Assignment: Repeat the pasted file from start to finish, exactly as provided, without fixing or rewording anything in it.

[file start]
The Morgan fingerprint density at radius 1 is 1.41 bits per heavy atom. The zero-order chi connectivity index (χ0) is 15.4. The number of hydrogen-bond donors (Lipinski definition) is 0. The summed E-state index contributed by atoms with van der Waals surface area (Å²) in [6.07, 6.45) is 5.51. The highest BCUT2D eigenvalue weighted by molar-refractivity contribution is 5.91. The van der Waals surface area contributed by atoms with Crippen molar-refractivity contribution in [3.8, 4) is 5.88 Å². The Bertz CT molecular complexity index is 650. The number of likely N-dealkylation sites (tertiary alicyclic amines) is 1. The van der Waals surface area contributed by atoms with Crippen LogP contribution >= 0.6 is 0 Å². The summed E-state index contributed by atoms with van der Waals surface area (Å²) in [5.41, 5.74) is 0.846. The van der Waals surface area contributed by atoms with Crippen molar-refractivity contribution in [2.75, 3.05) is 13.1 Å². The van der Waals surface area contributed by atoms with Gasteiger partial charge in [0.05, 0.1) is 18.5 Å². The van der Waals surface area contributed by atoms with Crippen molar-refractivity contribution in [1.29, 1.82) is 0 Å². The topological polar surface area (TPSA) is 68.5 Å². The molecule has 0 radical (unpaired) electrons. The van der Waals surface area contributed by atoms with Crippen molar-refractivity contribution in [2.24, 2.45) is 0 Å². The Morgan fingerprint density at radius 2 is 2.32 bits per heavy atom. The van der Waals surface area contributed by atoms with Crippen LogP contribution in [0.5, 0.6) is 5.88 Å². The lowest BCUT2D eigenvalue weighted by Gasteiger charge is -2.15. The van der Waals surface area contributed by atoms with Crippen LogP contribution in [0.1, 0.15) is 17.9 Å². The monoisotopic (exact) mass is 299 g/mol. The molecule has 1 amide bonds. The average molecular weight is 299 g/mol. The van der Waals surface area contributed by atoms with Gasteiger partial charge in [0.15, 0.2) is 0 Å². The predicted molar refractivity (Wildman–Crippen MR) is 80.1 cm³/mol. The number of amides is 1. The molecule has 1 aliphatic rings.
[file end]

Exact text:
The Morgan fingerprint density at radius 1 is 1.41 bits per heavy atom. The zero-order chi connectivity index (χ0) is 15.4. The number of hydrogen-bond donors (Lipinski definition) is 0. The summed E-state index contributed by atoms with van der Waals surface area (Å²) in [6.07, 6.45) is 5.51. The highest BCUT2D eigenvalue weighted by molar-refractivity contribution is 5.91. The van der Waals surface area contributed by atoms with Crippen molar-refractivity contribution in [3.8, 4) is 5.88 Å². The Bertz CT molecular complexity index is 650. The number of likely N-dealkylation sites (tertiary alicyclic amines) is 1. The van der Waals surface area contributed by atoms with Crippen LogP contribution >= 0.6 is 0 Å². The summed E-state index contributed by atoms with van der Waals surface area (Å²) in [5.41, 5.74) is 0.846. The van der Waals surface area contributed by atoms with Crippen molar-refractivity contribution in [2.75, 3.05) is 13.1 Å². The van der Waals surface area contributed by atoms with Gasteiger partial charge in [0.05, 0.1) is 18.5 Å². The van der Waals surface area contributed by atoms with Crippen molar-refractivity contribution in [1.29, 1.82) is 0 Å². The topological polar surface area (TPSA) is 68.5 Å². The molecule has 0 radical (unpaired) electrons. The van der Waals surface area contributed by atoms with Crippen molar-refractivity contribution in [2.24, 2.45) is 0 Å². The Morgan fingerprint density at radius 2 is 2.32 bits per heavy atom. The van der Waals surface area contributed by atoms with Crippen LogP contribution in [0.5, 0.6) is 5.88 Å². The lowest BCUT2D eigenvalue weighted by Gasteiger charge is -2.15. The van der Waals surface area contributed by atoms with Crippen LogP contribution in [0.1, 0.15) is 17.9 Å². The monoisotopic (exact) mass is 299 g/mol. The molecule has 1 amide bonds. The average molecular weight is 299 g/mol. The van der Waals surface area contributed by atoms with Gasteiger partial charge in [0.15, 0.2) is 0 Å². The predicted molar refractivity (Wildman–Crippen MR) is 80.1 cm³/mol. The number of amides is 1. The molecule has 1 aliphatic rings.